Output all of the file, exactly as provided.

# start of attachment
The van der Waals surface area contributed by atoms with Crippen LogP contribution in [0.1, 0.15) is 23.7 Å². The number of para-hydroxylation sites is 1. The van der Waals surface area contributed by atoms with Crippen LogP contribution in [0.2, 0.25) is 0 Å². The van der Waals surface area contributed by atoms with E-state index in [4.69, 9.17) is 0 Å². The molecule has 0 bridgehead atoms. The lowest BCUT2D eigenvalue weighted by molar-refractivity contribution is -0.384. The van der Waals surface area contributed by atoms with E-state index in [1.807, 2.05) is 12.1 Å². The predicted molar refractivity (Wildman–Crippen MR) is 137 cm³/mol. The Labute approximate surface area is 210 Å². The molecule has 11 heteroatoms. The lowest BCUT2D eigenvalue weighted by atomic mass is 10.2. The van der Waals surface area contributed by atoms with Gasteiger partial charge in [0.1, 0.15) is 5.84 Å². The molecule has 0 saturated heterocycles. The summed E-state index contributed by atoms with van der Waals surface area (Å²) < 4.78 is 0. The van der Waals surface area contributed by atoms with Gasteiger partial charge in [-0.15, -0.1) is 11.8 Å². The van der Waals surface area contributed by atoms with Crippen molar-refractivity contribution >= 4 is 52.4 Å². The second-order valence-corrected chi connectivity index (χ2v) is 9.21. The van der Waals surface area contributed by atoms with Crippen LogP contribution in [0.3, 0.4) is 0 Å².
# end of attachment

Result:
The van der Waals surface area contributed by atoms with Crippen LogP contribution in [0.1, 0.15) is 23.7 Å². The number of para-hydroxylation sites is 1. The van der Waals surface area contributed by atoms with Crippen LogP contribution in [0.2, 0.25) is 0 Å². The van der Waals surface area contributed by atoms with E-state index in [4.69, 9.17) is 0 Å². The molecule has 0 bridgehead atoms. The lowest BCUT2D eigenvalue weighted by molar-refractivity contribution is -0.384. The van der Waals surface area contributed by atoms with E-state index in [1.807, 2.05) is 12.1 Å². The predicted molar refractivity (Wildman–Crippen MR) is 137 cm³/mol. The Labute approximate surface area is 210 Å². The molecule has 11 heteroatoms. The lowest BCUT2D eigenvalue weighted by atomic mass is 10.2. The van der Waals surface area contributed by atoms with Gasteiger partial charge in [0.1, 0.15) is 5.84 Å². The molecule has 0 saturated heterocycles. The summed E-state index contributed by atoms with van der Waals surface area (Å²) < 4.78 is 0. The van der Waals surface area contributed by atoms with Gasteiger partial charge in [-0.15, -0.1) is 11.8 Å². The van der Waals surface area contributed by atoms with Crippen molar-refractivity contribution >= 4 is 52.4 Å². The second-order valence-corrected chi connectivity index (χ2v) is 9.21. The van der Waals surface area contributed by atoms with Crippen LogP contribution in [0.3, 0.4) is 0 Å².